Q: Where are you? What is this? Can anyone come prepare for a test with you?
A: Jennifer Dziura meets most students at her Wall Street location. Some of her students are Manhattanites, but many come in on the Metro North or Long Island Railroad. She also meets with students online, using an online tutoring platform made especially for this purpose.

Q: How long does it take to prepare for the SAT?
A: How long does it take to learn to tango? Do you need to not embarrass yourself at a wedding, or do you want to become the world champion of tango? The SAT is kind of like that. How much prep you need depends on where you are now and where you want to go. That being said, most students don't prepare nearly enough.

Q: Aren't grades more important than the SAT anyway?
A: The SAT isn't everything -- it's true that your grades are more important. But even if your grades were, for example, four times more important to college admissions officials than your SAT, your SAT score would still be equivalent to your grades from an entire year of classes. (And for many students whose grades are not ideal, the SAT is much more important as a compensatory measure). How much do you study for an entire year of classes? Are you putting that level of effort in for the SAT? If not, you may lose out to someone who is.

Q: Doesn't the SAT just test a bunch of nonsense anyway?
A: The maxim that "The SAT just tests how well you do on the SAT" is a bit of a truism. (Anyone who says something that comforting is probably selling something). While there's certainly not a one-to-one correlation with intelligence, it's also not a coincidence that smart, engaged, hardworking students tend to do better than slow, disaffected, indolent students. And the SAT does test real things; given enough time to teach the SAT in a serious manner, we teach academic content that will continue to benefit a student throughout his or her further education and career. Certain parts of the test are very teachable, others a little harder to improve upon, and a few (the essay, which is graded in part by a computer) just plain weird. But even the weird parts serve a purpose; excelling shows the world that you're someone who figures out what the requirements are for a task and then nails that task. Isn't that ... exactly like having a job? Fulfilling somewhat arbitrary requirements with excellence is a highly useful life skill.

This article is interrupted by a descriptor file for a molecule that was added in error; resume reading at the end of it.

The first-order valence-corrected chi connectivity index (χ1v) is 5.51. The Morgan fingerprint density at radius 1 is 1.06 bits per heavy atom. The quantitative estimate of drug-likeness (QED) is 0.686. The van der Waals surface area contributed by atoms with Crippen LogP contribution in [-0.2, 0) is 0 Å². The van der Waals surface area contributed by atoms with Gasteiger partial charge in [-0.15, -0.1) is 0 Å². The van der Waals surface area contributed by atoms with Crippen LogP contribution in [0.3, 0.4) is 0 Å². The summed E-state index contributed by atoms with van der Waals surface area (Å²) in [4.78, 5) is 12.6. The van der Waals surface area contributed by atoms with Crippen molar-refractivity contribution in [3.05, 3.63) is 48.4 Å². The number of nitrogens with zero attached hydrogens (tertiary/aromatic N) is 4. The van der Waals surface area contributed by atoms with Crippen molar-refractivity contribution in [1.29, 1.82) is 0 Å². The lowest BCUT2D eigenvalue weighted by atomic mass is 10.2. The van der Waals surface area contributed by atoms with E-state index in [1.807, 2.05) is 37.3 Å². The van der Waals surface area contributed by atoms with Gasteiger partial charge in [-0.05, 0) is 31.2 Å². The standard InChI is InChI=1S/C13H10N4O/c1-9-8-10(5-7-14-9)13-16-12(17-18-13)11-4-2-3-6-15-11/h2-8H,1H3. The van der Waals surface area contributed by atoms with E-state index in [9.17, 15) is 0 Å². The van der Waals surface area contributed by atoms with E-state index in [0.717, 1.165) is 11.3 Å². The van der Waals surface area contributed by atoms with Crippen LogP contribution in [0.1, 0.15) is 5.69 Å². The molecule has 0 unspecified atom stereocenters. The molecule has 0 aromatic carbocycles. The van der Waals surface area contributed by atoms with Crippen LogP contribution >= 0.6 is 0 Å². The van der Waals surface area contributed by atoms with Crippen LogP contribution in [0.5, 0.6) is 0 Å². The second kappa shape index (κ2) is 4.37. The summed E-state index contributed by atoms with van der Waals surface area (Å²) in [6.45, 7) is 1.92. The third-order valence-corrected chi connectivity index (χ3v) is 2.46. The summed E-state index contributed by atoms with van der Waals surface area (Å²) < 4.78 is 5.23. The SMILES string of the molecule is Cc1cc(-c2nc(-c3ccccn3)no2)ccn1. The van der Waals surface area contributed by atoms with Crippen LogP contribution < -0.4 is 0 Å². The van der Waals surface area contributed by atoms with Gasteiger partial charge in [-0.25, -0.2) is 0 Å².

Q: Is HappyPrep similar to an Asian academy?
A: Not exactly, although HappyPrep founder Jennifer Dziura has taught in Asian academies before. We like to think we're a little ... happier. (For those who are unfamiliar with Asian academies, many Asian-American neighborhoods in the New York area are heavily dotted with after-school and summer study academies just like those back home in Korea, etc.) About one-fourth of our students have grown up attending such schools, and tell us tales of academies populated with Korean teachers whose English is questionable, and academies that focus on memorization and on taking excessive numbers of practice tests rather than on exciting, engaging teaching leading to comprehension and motivation on the part of students. However, Jennifer's time teaching in Korean-American hagwons also opened her eyes to what can be accomplished in double or triple the class hours allowed by the major American test prep companies. (Most non-Asian parents would be very surprised to learn that their children's competition has been studying for the SAT for 2-3 years!) So we like to think that HappyPrep's approach combines the best of American and Asian-style test prep. (And as for the logo, Jennifer's just a J-Pop fan).

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